Sunday, November 23, 2008

Life of Buddha: The Middle Way

I used a combination of my own narration, and some excerpts in verse from The Light of Asia by Sir Edwin Arnold.

After Siddhartha left home, he cut off his hair, and traded his clothes for old yellow robes. He joined some monks, or yogis, who thought if they deprived themselves, and treated their bodies in extreme ways, they could achieve a certain wisdom. This old poem form of the story has wonderfully grotesque descriptions of the scene. However, it would work better for children a little older with more vocabulary. Also, it is good to begin a lesson with a vocabulary game of some sort, covering those more complex words.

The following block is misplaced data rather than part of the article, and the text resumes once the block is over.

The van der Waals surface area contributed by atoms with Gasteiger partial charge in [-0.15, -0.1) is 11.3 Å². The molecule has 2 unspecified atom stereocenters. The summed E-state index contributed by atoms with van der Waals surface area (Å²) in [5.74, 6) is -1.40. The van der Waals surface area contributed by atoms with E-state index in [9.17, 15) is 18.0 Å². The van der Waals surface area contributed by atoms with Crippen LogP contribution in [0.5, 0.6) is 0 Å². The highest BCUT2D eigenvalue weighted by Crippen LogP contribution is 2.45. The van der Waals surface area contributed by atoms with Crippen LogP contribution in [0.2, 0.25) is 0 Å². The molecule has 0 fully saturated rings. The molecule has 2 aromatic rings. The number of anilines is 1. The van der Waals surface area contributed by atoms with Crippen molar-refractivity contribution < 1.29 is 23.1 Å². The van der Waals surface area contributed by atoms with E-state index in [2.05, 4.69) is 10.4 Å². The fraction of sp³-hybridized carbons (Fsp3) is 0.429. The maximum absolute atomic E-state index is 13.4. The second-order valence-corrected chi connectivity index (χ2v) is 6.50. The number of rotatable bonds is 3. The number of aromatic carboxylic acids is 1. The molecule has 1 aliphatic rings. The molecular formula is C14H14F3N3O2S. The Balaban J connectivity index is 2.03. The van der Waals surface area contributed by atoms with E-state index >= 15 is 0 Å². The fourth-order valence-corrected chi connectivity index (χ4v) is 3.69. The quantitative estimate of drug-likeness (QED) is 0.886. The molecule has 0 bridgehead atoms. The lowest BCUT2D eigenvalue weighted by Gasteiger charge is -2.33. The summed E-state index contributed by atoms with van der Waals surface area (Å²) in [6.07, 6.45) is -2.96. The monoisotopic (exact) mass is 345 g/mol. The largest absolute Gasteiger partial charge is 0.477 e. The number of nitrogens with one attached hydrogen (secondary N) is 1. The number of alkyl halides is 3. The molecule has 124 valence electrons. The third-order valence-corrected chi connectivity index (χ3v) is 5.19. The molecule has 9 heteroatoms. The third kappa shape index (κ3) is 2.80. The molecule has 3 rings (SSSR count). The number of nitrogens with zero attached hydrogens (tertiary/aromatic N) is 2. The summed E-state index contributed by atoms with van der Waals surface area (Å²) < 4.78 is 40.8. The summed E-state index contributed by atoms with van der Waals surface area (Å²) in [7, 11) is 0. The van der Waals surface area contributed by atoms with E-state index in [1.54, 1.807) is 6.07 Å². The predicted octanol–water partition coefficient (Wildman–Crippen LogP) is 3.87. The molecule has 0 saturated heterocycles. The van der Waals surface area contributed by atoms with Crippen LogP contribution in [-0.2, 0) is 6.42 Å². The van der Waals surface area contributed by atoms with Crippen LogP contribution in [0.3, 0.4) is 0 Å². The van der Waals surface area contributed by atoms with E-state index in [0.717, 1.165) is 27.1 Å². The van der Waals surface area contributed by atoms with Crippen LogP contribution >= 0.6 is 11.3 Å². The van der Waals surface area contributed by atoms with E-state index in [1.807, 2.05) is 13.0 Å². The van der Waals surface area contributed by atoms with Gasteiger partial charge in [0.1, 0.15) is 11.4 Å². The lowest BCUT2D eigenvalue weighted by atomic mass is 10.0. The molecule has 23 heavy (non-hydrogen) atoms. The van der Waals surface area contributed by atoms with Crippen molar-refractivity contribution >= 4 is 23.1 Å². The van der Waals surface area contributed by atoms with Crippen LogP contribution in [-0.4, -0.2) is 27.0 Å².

Siddhartha nearly died, but a girl passing by offered him some food, which made the monk realize his old life of riches didn't give him what he needed, but neither did this life of deprivation. It is compared to a musical instrument, the lyre, this middle way that he found. The key is not to make the strings too tight, or too loose.

I asked the kids if they had examples of "too much" or "too little" like this. Not really, so I discussed the Buddha's two extremes some more.

For our activity, I created a coloring page using imagery from the coloring book, and an image of a lyre. In the instrument, I punched holes so the girls could insert some glittery string, taping it on the back. Here is the Middle Way coloring page.

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